Nature Geoscience. doi:10.1038/ngeo2728
Author: Ramses Ramirez
Frequent storms on the young Sun would have ejected energetic particles and compressed Earth's magnetosphere. Simulations suggest that the particles penetrated the atmosphere and initiated reactions that warmed the planet and fertilized life.
Nature Geoscience. doi:10.1038/ngeo2719
Authors: V. S. Airapetian, A. Glocer, G. Gronoff, E. Hébrard & W. Danchi
Nitrogen is a critical ingredient of complex biological molecules. Molecular nitrogen, however, which was outgassed into the Earth’s early atmosphere, is relatively chemically inert and nitrogen fixation into more chemically reactive compounds requires high temperatures. Possible mechanisms of nitrogen fixation include lightning, atmospheric shock heating by meteorites, and solar ultraviolet radiation. Here we show that nitrogen fixation in the early terrestrial atmosphere can be explained by frequent and powerful coronal mass ejection events from the young Sun—so-called superflares. Using magnetohydrodynamic simulations constrained by Kepler Space Telescope observations, we find that successive superflare ejections produce shocks that accelerate energetic particles, which would have compressed the early Earth’s magnetosphere. The resulting extended polar cap openings provide pathways for energetic particles to penetrate into the atmosphere and, according to our atmospheric chemistry simulations, initiate reactions converting molecular nitrogen, carbon dioxide and methane to the potent greenhouse gas nitrous oxide as well as hydrogen cyanide, an essential compound for life. Furthermore, the destruction of N2, CO2 and CH4 suggests that these greenhouse gases cannot explain the stability of liquid water on the early Earth. Instead, we propose that the efficient formation of nitrous oxide could explain a warm early Earth.
Nature Geoscience. doi:10.1038/ngeo2720
Authors: Núria Catalán, Rafael Marcé, Dolly N. Kothawala & Lars. J. Tranvik
The loss of organic carbon during passage through the continuum of inland waters from soils to the sea is a critical component of the global carbon cycle. Yet, the amount of organic carbon mineralized and released to the atmosphere during its transport remains an open question, hampered by the absence of a common predictor of organic carbon decay rates. Here we analyse a compilation of existing field and laboratory measurements of organic carbon decay rates and water residence times across a wide range of aquatic ecosystems and climates. We find a negative relationship between the rate of organic carbon decay and water retention time across systems, entailing a decrease in organic carbon reactivity along the continuum of inland waters. We find that the half-life of organic carbon is short in inland waters (2.5 ± 4.7 yr) compared to terrestrial soils and marine ecosystems, highlighting that freshwaters are hotspots of organic carbon degradation. Finally, we evaluate the response of organic carbon decay rates to projected changes in runoff. We calculate that regions projected to become drier or wetter as the global climate warms will experience changes in organic carbon decay rates of up to about 10%, which illustrates the influence of hydrological variability on the inland waters carbon cycle.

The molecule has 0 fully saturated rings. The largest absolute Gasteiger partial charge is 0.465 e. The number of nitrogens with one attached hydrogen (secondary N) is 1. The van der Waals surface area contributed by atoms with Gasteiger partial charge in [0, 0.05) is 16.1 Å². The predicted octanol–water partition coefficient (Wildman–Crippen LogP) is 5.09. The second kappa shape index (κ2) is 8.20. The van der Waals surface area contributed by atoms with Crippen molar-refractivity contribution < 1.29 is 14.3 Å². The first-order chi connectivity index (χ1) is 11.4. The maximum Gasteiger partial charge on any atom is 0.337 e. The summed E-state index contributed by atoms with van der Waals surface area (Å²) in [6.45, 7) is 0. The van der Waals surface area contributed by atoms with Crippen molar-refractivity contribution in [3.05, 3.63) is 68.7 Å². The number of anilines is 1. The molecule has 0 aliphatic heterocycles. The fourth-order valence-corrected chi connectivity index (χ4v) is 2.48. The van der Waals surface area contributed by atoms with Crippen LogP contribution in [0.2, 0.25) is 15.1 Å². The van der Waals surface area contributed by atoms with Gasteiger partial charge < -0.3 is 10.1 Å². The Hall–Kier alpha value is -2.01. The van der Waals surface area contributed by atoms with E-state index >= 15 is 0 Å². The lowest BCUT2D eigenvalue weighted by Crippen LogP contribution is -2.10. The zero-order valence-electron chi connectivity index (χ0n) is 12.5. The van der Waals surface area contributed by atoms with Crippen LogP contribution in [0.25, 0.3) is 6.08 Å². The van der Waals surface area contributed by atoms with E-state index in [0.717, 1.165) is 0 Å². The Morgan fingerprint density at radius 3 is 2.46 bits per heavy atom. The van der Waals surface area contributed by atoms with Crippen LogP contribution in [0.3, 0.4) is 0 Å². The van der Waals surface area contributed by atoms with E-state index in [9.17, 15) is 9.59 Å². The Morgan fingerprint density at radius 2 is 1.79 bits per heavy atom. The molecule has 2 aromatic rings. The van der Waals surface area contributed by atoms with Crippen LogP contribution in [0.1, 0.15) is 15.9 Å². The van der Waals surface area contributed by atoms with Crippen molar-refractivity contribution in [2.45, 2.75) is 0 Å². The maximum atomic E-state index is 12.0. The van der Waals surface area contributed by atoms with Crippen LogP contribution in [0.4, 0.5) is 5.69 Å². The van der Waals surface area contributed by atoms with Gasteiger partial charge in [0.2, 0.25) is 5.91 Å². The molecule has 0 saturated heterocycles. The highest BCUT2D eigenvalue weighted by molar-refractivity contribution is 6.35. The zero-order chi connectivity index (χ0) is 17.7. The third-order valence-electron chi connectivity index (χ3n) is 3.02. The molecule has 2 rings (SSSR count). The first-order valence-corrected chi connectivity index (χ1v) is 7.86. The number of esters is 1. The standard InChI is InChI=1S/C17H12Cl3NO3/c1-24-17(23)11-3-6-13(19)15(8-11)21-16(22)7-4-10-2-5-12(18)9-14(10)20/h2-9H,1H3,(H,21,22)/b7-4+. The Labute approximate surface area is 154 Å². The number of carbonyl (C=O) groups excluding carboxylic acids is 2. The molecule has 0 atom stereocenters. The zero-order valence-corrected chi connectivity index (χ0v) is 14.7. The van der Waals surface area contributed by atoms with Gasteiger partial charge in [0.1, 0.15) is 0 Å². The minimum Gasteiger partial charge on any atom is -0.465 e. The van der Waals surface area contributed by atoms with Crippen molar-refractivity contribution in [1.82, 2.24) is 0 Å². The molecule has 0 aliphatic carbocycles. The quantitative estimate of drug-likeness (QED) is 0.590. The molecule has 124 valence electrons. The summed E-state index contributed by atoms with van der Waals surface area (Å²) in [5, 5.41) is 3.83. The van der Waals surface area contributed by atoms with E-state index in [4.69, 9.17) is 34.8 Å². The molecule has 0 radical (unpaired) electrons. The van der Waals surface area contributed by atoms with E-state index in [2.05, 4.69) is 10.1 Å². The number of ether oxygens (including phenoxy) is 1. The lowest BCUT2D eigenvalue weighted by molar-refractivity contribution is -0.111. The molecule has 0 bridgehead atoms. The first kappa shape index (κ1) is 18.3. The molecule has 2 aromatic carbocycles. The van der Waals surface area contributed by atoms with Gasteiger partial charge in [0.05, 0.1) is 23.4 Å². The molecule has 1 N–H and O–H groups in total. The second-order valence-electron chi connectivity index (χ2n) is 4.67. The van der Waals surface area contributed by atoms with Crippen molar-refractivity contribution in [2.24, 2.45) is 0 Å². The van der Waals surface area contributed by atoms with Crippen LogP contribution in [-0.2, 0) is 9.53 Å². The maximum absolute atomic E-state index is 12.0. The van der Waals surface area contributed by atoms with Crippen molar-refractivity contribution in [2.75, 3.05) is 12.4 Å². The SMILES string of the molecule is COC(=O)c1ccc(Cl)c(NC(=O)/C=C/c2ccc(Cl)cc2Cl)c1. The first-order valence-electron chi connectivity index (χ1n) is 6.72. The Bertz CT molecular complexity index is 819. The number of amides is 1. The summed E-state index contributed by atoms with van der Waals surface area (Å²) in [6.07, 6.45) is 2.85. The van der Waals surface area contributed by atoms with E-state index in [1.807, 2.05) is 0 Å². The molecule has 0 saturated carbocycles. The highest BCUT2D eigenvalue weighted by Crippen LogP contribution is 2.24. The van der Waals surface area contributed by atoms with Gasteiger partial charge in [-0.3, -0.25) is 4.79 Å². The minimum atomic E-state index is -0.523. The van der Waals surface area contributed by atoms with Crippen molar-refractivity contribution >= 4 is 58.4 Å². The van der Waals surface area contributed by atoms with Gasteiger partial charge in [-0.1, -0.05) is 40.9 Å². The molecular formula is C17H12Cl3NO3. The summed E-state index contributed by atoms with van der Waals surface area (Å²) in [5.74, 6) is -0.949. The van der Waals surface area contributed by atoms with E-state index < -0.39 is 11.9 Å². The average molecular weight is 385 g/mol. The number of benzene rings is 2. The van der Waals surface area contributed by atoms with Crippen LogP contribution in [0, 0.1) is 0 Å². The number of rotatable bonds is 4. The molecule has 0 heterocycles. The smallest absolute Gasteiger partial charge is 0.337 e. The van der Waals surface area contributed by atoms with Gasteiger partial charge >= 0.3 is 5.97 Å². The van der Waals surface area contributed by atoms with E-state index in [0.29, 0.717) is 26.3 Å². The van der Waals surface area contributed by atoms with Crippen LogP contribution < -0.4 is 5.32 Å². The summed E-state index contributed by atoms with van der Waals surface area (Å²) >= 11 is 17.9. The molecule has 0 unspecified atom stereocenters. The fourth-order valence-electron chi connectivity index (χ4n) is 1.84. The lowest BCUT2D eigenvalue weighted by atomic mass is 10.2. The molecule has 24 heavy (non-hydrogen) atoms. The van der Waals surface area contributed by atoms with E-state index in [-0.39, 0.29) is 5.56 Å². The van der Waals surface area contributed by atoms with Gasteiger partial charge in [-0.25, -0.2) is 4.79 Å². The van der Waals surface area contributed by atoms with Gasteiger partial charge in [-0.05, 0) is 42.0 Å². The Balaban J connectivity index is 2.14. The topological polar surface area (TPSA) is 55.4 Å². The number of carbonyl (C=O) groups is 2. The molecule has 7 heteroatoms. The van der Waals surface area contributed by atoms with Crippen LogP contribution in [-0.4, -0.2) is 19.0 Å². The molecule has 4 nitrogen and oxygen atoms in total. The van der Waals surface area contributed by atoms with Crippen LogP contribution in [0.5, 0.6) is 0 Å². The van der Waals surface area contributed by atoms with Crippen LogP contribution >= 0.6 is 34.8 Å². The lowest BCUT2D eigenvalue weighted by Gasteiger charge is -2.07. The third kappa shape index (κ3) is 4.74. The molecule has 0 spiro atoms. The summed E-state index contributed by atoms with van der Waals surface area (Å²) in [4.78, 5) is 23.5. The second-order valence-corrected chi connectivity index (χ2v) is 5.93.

Nature Geoscience. doi:10.1038/ngeo2715
Authors: Laura C. Jackson, K. Andrew Peterson, Chris D. Roberts & Richard A. Wood
The Atlantic meridional overturning circulation (AMOC) has weakened substantially over the past decade. Some weakening may already have occurred over the past century, and global climate models project further weakening in response to anthropogenic climate change. Such a weakening could have significant impacts on the surface climate. However, ocean model simulations based on historical conditions have often found an increase in overturning up to the mid-1990s, followed by a decrease. It is therefore not clear whether the observed weakening over the past decade is part of decadal variability or a persistent weakening. Here we examine a state-of-the-art global-ocean reanalysis product, GloSea5, which covers the years 1989 to 2015 and closely matches observations of the AMOC at 26.5° N, capturing the interannual variability and decadal trend with unprecedented accuracy. The reanalysis data place the ten years of observations—April 2004 to February 2014—into a longer-term context and suggest that the observed decrease in the overturning circulation is consistent with a recovery following a previous increase. We find that density anomalies that propagate southwards from the Labrador Sea are the most likely cause of these variations. We conclude that decadal variability probably played a key role in the decline of the AMOC observed over the past decade.